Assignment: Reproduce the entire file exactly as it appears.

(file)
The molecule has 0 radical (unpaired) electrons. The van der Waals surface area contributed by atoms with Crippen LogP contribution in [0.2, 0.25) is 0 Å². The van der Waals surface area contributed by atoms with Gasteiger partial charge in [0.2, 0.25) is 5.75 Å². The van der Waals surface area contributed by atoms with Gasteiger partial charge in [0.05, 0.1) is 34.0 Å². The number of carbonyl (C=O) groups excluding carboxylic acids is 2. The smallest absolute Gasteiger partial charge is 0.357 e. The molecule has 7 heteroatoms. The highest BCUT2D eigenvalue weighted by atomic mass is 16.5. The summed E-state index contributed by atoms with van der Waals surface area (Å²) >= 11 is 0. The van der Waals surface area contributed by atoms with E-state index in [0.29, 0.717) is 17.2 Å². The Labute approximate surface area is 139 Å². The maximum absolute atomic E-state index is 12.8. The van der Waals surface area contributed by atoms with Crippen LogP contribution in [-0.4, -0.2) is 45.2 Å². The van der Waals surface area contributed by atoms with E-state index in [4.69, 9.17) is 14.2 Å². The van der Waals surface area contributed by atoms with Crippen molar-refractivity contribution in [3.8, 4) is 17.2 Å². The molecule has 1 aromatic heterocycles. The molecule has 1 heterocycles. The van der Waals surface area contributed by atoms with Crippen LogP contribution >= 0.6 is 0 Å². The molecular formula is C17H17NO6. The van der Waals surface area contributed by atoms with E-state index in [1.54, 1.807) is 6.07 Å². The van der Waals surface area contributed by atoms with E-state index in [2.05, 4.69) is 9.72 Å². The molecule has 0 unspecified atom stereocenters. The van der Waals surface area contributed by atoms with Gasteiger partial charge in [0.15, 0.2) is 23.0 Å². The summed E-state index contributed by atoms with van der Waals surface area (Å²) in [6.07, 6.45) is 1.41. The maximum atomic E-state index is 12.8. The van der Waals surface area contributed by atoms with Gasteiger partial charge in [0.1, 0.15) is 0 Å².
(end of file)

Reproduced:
The molecule has 0 radical (unpaired) electrons. The van der Waals surface area contributed by atoms with Crippen LogP contribution in [0.2, 0.25) is 0 Å². The van der Waals surface area contributed by atoms with Gasteiger partial charge in [0.2, 0.25) is 5.75 Å². The van der Waals surface area contributed by atoms with Gasteiger partial charge in [0.05, 0.1) is 34.0 Å². The number of carbonyl (C=O) groups excluding carboxylic acids is 2. The smallest absolute Gasteiger partial charge is 0.357 e. The molecule has 7 heteroatoms. The highest BCUT2D eigenvalue weighted by atomic mass is 16.5. The summed E-state index contributed by atoms with van der Waals surface area (Å²) >= 11 is 0. The van der Waals surface area contributed by atoms with E-state index in [0.29, 0.717) is 17.2 Å². The Labute approximate surface area is 139 Å². The maximum absolute atomic E-state index is 12.8. The van der Waals surface area contributed by atoms with Crippen LogP contribution in [-0.4, -0.2) is 45.2 Å². The van der Waals surface area contributed by atoms with E-state index in [4.69, 9.17) is 14.2 Å². The van der Waals surface area contributed by atoms with Crippen molar-refractivity contribution in [3.8, 4) is 17.2 Å². The molecule has 1 aromatic heterocycles. The molecule has 1 heterocycles. The van der Waals surface area contributed by atoms with Crippen LogP contribution >= 0.6 is 0 Å². The molecular formula is C17H17NO6. The van der Waals surface area contributed by atoms with E-state index in [1.54, 1.807) is 6.07 Å². The van der Waals surface area contributed by atoms with E-state index in [2.05, 4.69) is 9.72 Å². The molecule has 0 unspecified atom stereocenters. The van der Waals surface area contributed by atoms with Gasteiger partial charge in [0.15, 0.2) is 23.0 Å². The summed E-state index contributed by atoms with van der Waals surface area (Å²) in [6.07, 6.45) is 1.41. The maximum atomic E-state index is 12.8. The van der Waals surface area contributed by atoms with Gasteiger partial charge in [0.1, 0.15) is 0 Å².